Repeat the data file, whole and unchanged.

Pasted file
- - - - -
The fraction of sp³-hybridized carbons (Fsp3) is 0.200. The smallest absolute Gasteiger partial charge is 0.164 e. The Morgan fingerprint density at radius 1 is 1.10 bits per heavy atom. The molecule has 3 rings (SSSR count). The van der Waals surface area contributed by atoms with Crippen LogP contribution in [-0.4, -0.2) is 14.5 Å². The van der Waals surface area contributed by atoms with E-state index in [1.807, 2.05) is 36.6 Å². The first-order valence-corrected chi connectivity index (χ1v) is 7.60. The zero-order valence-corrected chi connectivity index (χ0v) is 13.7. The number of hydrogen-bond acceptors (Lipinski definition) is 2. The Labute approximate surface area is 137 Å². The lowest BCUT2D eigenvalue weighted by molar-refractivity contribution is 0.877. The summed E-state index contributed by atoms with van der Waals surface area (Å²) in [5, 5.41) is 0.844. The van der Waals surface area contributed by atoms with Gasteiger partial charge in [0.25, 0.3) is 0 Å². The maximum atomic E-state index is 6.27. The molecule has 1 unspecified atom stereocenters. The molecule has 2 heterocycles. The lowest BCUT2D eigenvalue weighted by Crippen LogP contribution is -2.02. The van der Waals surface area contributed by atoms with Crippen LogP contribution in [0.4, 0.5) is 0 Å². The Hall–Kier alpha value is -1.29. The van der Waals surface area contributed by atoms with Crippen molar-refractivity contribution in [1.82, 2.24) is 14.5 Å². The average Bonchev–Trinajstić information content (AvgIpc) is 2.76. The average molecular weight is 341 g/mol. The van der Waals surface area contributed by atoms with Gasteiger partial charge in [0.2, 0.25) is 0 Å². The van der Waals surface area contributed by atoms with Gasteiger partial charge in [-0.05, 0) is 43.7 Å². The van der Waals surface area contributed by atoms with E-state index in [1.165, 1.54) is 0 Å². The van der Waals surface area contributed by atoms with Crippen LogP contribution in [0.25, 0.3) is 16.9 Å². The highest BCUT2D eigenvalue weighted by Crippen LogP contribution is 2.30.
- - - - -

The fraction of sp³-hybridized carbons (Fsp3) is 0.200. The smallest absolute Gasteiger partial charge is 0.164 e. The Morgan fingerprint density at radius 1 is 1.10 bits per heavy atom. The molecule has 3 rings (SSSR count). The van der Waals surface area contributed by atoms with Crippen LogP contribution in [-0.4, -0.2) is 14.5 Å². The van der Waals surface area contributed by atoms with E-state index in [1.807, 2.05) is 36.6 Å². The first-order valence-corrected chi connectivity index (χ1v) is 7.60. The zero-order valence-corrected chi connectivity index (χ0v) is 13.7. The number of hydrogen-bond acceptors (Lipinski definition) is 2. The Labute approximate surface area is 137 Å². The lowest BCUT2D eigenvalue weighted by molar-refractivity contribution is 0.877. The summed E-state index contributed by atoms with van der Waals surface area (Å²) in [5, 5.41) is 0.844. The van der Waals surface area contributed by atoms with Gasteiger partial charge in [0.25, 0.3) is 0 Å². The maximum atomic E-state index is 6.27. The molecule has 1 unspecified atom stereocenters. The molecule has 2 heterocycles. The lowest BCUT2D eigenvalue weighted by Crippen LogP contribution is -2.02. The van der Waals surface area contributed by atoms with Crippen LogP contribution in [0.4, 0.5) is 0 Å². The Hall–Kier alpha value is -1.29. The van der Waals surface area contributed by atoms with Crippen molar-refractivity contribution in [1.82, 2.24) is 14.5 Å². The average Bonchev–Trinajstić information content (AvgIpc) is 2.76. The average molecular weight is 341 g/mol. The van der Waals surface area contributed by atoms with Gasteiger partial charge in [0.2, 0.25) is 0 Å². The van der Waals surface area contributed by atoms with Gasteiger partial charge in [-0.05, 0) is 43.7 Å². The van der Waals surface area contributed by atoms with E-state index in [1.165, 1.54) is 0 Å². The van der Waals surface area contributed by atoms with Crippen LogP contribution in [0.25, 0.3) is 16.9 Å². The highest BCUT2D eigenvalue weighted by Crippen LogP contribution is 2.30.